Down a dirt road, past fields and deep woods ~
stands a humble little farmhouse wearing chippy white paint and a rusty tin roof...
it's here at our beloved Notforgotten Farm that you will find us...chasing our kittens, puttering in the herb gardens, or talking to the trees.

Our Needlework Shop & Studio
is located here at our farm:
3530 Tye River Road
Amherst, Virginia 24521
ph. 434-263-6508
email ~

Due to Covid-19 Health restrictions, the Shop & Studio at Notforgotten Farm is CLOSED until further notice...

Our ETSY Shop is Always Open!
visit our Etsy Shop by clicking on any one of the thumbnail photos below or going to

Friday, April 25, 2014

NEW Paper Rug Hooking Patterns and "ROUNDED SHOULDERS"

So while I was at Virginia Rug Fest a couple of weekends ago,
I was watching some fellow hookers hook their rugs with bent-shank hooks…
I was fascinated by how they used them and tried to use one myself.

I simply cannot.

so, I will stick with what I use ~
... so I can get different effects from my loops.

my '1863 Sheep' rug 
is a perfect example of one of my rugs 
hooked in a way that I love ~

1863 Sheep ©Notforgotten Farm

if you look closely, you'll see that my loops have what I call 'rounded shoulders'

it's a look that mimics older, early rugs ~ 
rugs that were crudely hooked with hooks fashioned from old utensils, nails, et….

I also hand cut all of my strips, so they are never too 'commercial' looking for my rugs…
they may start out at 1/4" wide 
end up being closer to 3/4" wide

but that's ok with me…

close up of my loops with 'rounded shoulders'

 I achieve the 'rounded shoulder' look by using a wide strip of wool,
and hooking it through my linen with a small hook.
(the girls at Rug Fest were amazed at the tiny little hook I was using!!)

so here is an example:

green strip of wool is approx 1/4 inch wide

 for this post, I'm using my medium-coarse Miller pencil hook ~

...when I pull my loop through the backing,
I don't "birth" the entire loop up through…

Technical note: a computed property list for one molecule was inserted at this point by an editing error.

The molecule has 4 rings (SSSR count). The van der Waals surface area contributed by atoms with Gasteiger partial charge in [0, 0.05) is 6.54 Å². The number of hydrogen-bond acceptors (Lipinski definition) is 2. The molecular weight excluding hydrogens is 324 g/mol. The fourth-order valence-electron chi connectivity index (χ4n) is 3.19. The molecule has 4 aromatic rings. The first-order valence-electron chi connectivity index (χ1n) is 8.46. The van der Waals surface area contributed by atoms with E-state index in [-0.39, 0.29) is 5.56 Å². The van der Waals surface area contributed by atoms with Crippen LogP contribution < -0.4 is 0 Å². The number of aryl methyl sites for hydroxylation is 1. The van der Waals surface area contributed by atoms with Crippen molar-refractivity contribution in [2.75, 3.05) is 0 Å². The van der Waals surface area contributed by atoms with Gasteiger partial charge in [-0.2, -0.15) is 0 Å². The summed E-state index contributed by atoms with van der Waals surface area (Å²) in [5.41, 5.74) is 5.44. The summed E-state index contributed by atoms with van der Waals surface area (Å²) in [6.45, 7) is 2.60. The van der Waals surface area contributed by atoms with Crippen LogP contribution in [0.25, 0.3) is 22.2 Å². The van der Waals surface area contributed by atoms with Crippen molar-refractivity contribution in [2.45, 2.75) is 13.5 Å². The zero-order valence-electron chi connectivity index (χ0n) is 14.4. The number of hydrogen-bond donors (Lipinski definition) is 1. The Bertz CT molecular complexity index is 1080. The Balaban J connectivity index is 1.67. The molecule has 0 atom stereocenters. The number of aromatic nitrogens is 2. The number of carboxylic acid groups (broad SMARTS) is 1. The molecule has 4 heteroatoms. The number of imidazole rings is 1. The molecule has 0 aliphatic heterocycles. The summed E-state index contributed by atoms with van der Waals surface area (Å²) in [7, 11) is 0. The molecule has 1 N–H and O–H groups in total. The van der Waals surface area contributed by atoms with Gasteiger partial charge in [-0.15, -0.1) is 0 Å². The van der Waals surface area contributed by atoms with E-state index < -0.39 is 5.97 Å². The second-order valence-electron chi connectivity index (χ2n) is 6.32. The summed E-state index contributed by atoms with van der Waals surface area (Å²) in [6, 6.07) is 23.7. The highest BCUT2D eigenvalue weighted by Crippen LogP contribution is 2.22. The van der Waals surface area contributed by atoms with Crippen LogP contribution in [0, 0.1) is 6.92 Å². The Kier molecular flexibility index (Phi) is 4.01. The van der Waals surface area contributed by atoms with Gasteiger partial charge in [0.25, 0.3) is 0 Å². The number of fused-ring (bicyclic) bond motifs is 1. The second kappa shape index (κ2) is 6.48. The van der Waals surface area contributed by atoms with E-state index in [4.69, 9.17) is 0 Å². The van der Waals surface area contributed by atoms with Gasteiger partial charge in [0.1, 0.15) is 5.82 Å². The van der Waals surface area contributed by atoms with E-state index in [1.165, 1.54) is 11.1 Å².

I don't intentionally try to pull the complete loop up through to form a 'straight shouldered' loop ~ instead I pull my loop until it just about pops through the wool, 
this keeps the edges or what I call 
'shoulders' of my loops kind of rolled or turned under ~

sorry about the blur, I was taking pics with my right hand hand hooking with my left ~ although I am right handed!

 you can see in the pic below that I'm pointing to a row 
that I have hooked by completely pulling up the loop, or what I call 'birthing' your loop…
the edges of the loops are straight, or not curled under…
but then I will make rounded shoulder loops to fill in the rest of the way.

showing 'straight shouldered' loops

showing 'rounded shoulder' loops

... can you see the difference?
(i hope!)

here's a good shot of those rounded shouldered loops!
not tightly packed in, but just not pulled up through all the way…
looks like rows of corn kernels to me!

 So, there you have it ~
I'm hoping to shoot a video demo of this technique soon for you to actually see the difference ~

the 1863 Sheep PAPER pattern
and the Sunday Dinner PAPER patterns are now available in my

1863 Sheep

Sunday Dinner

Lots of work to do around here before the open house on May 3rd ~
the shop will be CLOSED on May 2nd to get the shop ready for the big day…
(of course there will be NO hook in on open house day!)

Have a beautifully creative day my friends!

* Blessed be *

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